Time to wake up to Mercosur threat – UFU

Ulster Farmers' Union president, Barclay Bell
Ulster Farmers' Union president, Barclay Bell

Ulster Farmers’ Union president, Barclay Bell, says UK politicians and non-governmental organisations (NGOs) need to wake up to the threat of the Mercosur trade negotiations on European food safety, animal welfare and the environment.

He made the comments in the wake of reports that the European Commission is set to increase its beef quota offer to the Mercosur states.

There has been much focus of late on calls made by UK politicians and NGOs to increase environmental and animal welfare regulations in the UK, post Brexit. However, these politicians and NGOs are nowhere to be seen nor heard in the debate around the serious threat posed by the Mercosur trade negotiations.

Barclay Bell, UFU president

“There has been much focus of late on calls made by UK politicians and NGOs to increase environmental and animal welfare regulations in the UK, post Brexit. However, these politicians and NGOs are nowhere to be seen nor heard in the debate around the serious threat posed by the Mercosur trade negotiations,” said the UFU president.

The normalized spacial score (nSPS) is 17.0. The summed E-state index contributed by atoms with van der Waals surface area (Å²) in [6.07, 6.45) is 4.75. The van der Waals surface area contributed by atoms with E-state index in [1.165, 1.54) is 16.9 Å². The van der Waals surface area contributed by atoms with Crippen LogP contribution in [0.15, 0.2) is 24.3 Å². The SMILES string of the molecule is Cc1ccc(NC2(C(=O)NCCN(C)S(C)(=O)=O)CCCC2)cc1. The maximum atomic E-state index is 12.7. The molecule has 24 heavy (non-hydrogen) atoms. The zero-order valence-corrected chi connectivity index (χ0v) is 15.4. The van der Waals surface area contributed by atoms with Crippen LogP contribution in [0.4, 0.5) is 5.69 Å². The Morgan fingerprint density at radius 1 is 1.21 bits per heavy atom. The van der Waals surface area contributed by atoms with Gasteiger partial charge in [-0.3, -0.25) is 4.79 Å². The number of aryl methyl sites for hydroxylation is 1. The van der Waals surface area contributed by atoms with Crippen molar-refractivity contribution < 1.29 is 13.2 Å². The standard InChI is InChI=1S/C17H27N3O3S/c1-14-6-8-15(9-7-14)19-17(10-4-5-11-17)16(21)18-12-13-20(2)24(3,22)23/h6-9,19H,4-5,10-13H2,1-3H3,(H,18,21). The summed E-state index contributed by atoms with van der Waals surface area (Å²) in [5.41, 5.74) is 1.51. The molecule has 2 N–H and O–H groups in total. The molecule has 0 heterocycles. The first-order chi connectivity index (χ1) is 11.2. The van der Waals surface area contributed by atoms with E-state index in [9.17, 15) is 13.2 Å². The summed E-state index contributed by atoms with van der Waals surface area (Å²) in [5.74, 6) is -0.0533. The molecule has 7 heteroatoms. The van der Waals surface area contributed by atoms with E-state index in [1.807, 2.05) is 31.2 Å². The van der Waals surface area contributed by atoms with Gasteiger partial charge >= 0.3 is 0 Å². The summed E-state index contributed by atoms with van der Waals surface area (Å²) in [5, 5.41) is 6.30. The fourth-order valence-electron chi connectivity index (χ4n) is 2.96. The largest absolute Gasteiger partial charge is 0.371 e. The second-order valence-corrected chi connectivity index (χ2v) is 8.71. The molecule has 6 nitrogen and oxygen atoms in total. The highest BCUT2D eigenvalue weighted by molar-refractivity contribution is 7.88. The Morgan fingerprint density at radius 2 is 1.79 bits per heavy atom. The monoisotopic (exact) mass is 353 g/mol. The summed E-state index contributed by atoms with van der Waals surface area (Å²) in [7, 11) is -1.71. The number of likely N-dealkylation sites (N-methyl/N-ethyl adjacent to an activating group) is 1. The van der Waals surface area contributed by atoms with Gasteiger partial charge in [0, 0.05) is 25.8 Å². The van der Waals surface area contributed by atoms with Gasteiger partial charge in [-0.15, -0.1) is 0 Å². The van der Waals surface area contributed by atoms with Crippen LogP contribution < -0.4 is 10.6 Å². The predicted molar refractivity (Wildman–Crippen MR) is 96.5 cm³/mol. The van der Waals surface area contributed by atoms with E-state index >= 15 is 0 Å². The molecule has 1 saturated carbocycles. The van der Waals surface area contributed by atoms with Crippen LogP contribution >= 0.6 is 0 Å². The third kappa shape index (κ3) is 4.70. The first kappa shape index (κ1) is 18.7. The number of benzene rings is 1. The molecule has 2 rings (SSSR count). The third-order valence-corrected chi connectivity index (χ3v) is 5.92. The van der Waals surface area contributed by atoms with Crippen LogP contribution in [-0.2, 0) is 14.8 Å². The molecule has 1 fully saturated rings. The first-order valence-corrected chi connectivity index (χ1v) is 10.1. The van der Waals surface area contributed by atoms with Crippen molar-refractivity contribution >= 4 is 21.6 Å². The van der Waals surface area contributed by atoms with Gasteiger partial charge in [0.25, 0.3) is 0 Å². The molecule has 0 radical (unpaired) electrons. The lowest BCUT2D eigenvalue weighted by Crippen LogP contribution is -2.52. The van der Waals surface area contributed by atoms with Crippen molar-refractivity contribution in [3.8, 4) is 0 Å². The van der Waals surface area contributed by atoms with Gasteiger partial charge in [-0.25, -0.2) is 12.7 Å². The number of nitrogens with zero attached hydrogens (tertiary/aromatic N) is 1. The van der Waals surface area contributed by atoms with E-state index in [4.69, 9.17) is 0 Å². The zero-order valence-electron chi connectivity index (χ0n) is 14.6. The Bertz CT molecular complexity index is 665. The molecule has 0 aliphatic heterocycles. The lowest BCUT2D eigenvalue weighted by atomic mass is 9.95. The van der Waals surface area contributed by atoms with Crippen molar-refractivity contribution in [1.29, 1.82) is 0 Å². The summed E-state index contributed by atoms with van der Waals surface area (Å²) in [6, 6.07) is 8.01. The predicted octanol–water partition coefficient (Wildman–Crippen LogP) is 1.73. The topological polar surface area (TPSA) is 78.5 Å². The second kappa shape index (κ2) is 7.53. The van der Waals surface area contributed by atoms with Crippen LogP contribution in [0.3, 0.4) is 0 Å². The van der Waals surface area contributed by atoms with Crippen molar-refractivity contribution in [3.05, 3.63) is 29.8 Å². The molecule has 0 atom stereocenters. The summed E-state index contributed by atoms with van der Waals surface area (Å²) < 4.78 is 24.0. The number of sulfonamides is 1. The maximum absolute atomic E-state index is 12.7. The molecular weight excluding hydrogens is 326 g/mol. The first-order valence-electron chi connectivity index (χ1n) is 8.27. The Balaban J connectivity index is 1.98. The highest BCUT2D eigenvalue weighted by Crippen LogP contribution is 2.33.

South American countries do not come close to matching the food safety, animal welfare or environmental standards which farmers comply with in the UK and across Europe.

Mr Bell says it is scandalous that the European Commission is prepared to offer Mercosur increased concessions to export substandard agricultural products such as beef into the EU.

“Farmers in the UK comply with world leading standards and this is what UK consumers expect. So, it seems completely hypocritical for UK politicians and NGOs to want to keep raising the bar for UK farmers but yet accept much lower standards for inferior products exported from South America to the EU and which can ultimately end up in the UK,” said Mr Bell.

“Politicians and NGOs urgently need to re-focus their priorities and wake up to the threat the Mercosur trade negotiations pose. We want to see fair and balanced trade arrangements.

“There is no question that food exported to the UK, should be produced to the exact same standards as food produced in the UK. To do otherwise will only undermine UK food production, food security and exacerbate the risk of environmental degradation in regions such as South America,” concluded the UFU president.